The immigration minister Iain Lees-Galloway has gone to Ashburton to announce proposals for regional skills shortages lists, reports Stuff. Many seasonal and regional industries rely heavily on the migrant workforce for staff, and the issue in Ashburton is particularly acute. He also pointed to more protections for those migrant workers, who as we talked about yesterday are particularly vulnerable to exploitative employers. The proposals have been warmly welcomed by groups representing employers, like Horticulture NZ and Dairy NZ, reports The Country.

Speaking of Iain Lees-Galloway, there’s more going on in the Karel Sroubek saga. Stuff have reported on a recording of a phone conversation between Mr Sroubek and his estranged ex-wife, who wrote a letter of support that was heavily cited in the minister’s decision to grant Mr Sroubek residency. But the recording includes “suggested threats” made by Mr Sroubek, to convince her to write that letter. That was the new evidence that made Mr Lees-Galloway reassess his original decision. The government says measures have been taken to ensure the woman’s safety.

Confirmation that the referendum on marijuana legalisation for recreational use will happen at the 2020 election, and it will be binding. Justice minister Andrew Little says there are still some details to be worked out, reports Stuff, but is firm on it being binding. The Greens are understood to be pushing for a bill to be put forward and passed, with the referendum being about then triggering that bill, so that people know what they’re voting for. National leader Simon Bridges also backs the referendum being binding, and told Radio NZ he’d be voting against legalisation.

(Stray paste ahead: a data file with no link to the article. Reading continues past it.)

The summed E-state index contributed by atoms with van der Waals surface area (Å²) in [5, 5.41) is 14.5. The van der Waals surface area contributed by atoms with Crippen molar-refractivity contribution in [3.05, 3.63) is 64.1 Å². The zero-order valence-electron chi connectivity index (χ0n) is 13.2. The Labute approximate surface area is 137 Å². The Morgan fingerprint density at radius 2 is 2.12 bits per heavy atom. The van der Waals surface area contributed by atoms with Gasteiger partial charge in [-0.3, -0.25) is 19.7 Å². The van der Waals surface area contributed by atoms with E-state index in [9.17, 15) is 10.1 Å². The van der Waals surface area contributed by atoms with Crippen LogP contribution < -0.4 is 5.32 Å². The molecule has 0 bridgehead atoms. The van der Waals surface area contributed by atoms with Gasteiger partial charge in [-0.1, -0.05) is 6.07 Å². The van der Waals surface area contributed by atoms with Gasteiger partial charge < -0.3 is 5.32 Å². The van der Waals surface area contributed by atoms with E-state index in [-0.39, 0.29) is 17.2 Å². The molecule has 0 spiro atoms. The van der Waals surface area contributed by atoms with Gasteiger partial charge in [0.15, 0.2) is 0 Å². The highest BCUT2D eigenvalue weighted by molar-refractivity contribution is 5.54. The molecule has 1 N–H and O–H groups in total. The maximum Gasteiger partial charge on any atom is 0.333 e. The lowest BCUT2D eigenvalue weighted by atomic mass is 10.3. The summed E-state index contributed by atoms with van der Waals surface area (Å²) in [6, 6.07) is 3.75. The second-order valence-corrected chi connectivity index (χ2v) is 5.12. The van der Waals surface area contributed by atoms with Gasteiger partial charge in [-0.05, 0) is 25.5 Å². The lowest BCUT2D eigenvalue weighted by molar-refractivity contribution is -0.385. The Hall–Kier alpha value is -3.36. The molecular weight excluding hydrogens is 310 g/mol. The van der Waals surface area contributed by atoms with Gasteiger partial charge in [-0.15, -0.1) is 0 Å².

Bank closures have been one of those issues that have rumbled away in smaller towns over this year. Now Labour MP Kieran McAnulty is proposing a bill that would make it more difficult for banks to close, reports Newstalk ZB. Under his bill the Reserve Bank would have to agree with closures before they could go ahead – though he was clear that if a bank’s position in a town was truly unviable he wouldn’t stand in their way.

Expect everyone to switch their positions on whether or not business confidence matters. Interest reports that it’s gone up sharply, after being in the doldrums for much of the year. However, the headline figure remains in the red, while the ‘own activity’ outlook is slightly above the halfway mark.

Love him or loathe him, National MP Chris Finlayson has left the building. The polarising but popular MP has made his valedictory speech, of which you can watch a video here. He made some very interesting personal observations about the way parliament and politics should work, including for example around the 16 minute mark, a call for a complete ban on non citizens and residents from donating to political parties.

An important update to the strangest education story of the year: Education minister Chris Hipkins has blocked a bid by Victoria University to change its name to University of Wellington, reports Radio NZ. Mr Hipkins said the university failed to adequately canvass views on the matter, and noted that the vast majority of the correspondence he received was against the change. But the university has indicated they’re considering legal action against the decision.